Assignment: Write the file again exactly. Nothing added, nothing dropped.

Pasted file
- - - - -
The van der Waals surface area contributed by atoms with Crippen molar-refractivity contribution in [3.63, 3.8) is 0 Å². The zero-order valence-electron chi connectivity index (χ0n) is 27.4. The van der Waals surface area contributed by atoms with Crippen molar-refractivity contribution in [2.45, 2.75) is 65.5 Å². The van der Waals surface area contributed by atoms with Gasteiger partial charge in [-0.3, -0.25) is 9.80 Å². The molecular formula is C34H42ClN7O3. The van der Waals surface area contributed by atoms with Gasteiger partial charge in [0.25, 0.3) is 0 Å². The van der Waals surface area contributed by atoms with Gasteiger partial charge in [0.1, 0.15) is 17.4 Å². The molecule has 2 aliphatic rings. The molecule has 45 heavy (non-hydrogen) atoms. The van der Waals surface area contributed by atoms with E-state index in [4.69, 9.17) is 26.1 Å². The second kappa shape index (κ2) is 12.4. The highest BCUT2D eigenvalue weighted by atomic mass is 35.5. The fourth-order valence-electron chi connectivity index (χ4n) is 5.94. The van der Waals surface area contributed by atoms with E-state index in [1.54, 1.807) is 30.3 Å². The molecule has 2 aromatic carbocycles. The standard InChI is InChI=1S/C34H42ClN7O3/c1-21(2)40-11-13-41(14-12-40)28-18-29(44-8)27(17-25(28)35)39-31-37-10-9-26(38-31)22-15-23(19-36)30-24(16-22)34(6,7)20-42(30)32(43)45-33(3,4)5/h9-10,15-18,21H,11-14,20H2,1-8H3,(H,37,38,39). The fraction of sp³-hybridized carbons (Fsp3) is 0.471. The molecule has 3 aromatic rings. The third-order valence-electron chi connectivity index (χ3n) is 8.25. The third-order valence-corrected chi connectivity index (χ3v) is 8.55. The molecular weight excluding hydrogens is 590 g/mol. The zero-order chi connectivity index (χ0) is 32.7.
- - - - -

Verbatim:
The van der Waals surface area contributed by atoms with Crippen molar-refractivity contribution in [3.63, 3.8) is 0 Å². The zero-order valence-electron chi connectivity index (χ0n) is 27.4. The van der Waals surface area contributed by atoms with Crippen molar-refractivity contribution in [2.45, 2.75) is 65.5 Å². The van der Waals surface area contributed by atoms with Gasteiger partial charge in [-0.3, -0.25) is 9.80 Å². The molecular formula is C34H42ClN7O3. The van der Waals surface area contributed by atoms with Gasteiger partial charge in [0.25, 0.3) is 0 Å². The van der Waals surface area contributed by atoms with Gasteiger partial charge in [0.1, 0.15) is 17.4 Å². The molecule has 2 aliphatic rings. The molecule has 45 heavy (non-hydrogen) atoms. The van der Waals surface area contributed by atoms with E-state index in [4.69, 9.17) is 26.1 Å². The second kappa shape index (κ2) is 12.4. The highest BCUT2D eigenvalue weighted by atomic mass is 35.5. The fourth-order valence-electron chi connectivity index (χ4n) is 5.94. The van der Waals surface area contributed by atoms with E-state index in [1.54, 1.807) is 30.3 Å². The molecule has 2 aromatic carbocycles. The standard InChI is InChI=1S/C34H42ClN7O3/c1-21(2)40-11-13-41(14-12-40)28-18-29(44-8)27(17-25(28)35)39-31-37-10-9-26(38-31)22-15-23(19-36)30-24(16-22)34(6,7)20-42(30)32(43)45-33(3,4)5/h9-10,15-18,21H,11-14,20H2,1-8H3,(H,37,38,39). The fraction of sp³-hybridized carbons (Fsp3) is 0.471. The molecule has 3 aromatic rings. The third-order valence-electron chi connectivity index (χ3n) is 8.25. The third-order valence-corrected chi connectivity index (χ3v) is 8.55. The molecular weight excluding hydrogens is 590 g/mol. The zero-order chi connectivity index (χ0) is 32.7.